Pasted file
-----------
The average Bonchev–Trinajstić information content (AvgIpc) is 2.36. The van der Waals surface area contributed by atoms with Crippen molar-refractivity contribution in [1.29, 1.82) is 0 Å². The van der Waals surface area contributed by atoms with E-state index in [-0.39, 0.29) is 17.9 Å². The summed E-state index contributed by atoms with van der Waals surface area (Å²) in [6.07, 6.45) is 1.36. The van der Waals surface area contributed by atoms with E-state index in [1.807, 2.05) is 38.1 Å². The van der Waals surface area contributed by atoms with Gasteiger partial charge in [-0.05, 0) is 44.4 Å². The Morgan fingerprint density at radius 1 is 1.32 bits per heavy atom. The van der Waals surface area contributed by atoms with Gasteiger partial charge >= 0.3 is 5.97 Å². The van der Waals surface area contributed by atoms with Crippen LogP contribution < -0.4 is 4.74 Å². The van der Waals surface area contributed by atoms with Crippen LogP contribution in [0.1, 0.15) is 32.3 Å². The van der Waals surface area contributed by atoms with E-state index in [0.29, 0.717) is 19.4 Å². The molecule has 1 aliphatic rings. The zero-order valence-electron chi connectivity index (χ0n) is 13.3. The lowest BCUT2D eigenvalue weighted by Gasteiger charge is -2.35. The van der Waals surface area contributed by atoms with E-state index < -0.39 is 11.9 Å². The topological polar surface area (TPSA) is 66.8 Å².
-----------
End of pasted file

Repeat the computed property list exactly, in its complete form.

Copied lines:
The average Bonchev–Trinajstić information content (AvgIpc) is 2.36. The van der Waals surface area contributed by atoms with Crippen molar-refractivity contribution in [1.29, 1.82) is 0 Å². The van der Waals surface area contributed by atoms with E-state index in [-0.39, 0.29) is 17.9 Å². The summed E-state index contributed by atoms with van der Waals surface area (Å²) in [6.07, 6.45) is 1.36. The van der Waals surface area contributed by atoms with E-state index in [1.807, 2.05) is 38.1 Å². The van der Waals surface area contributed by atoms with Gasteiger partial charge in [-0.05, 0) is 44.4 Å². The Morgan fingerprint density at radius 1 is 1.32 bits per heavy atom. The van der Waals surface area contributed by atoms with Gasteiger partial charge >= 0.3 is 5.97 Å². The van der Waals surface area contributed by atoms with Crippen LogP contribution < -0.4 is 4.74 Å². The van der Waals surface area contributed by atoms with Crippen LogP contribution in [0.1, 0.15) is 32.3 Å². The van der Waals surface area contributed by atoms with E-state index in [0.29, 0.717) is 19.4 Å². The molecule has 1 aliphatic rings. The zero-order valence-electron chi connectivity index (χ0n) is 13.3. The lowest BCUT2D eigenvalue weighted by Gasteiger charge is -2.35. The van der Waals surface area contributed by atoms with E-state index < -0.39 is 11.9 Å². The topological polar surface area (TPSA) is 66.8 Å².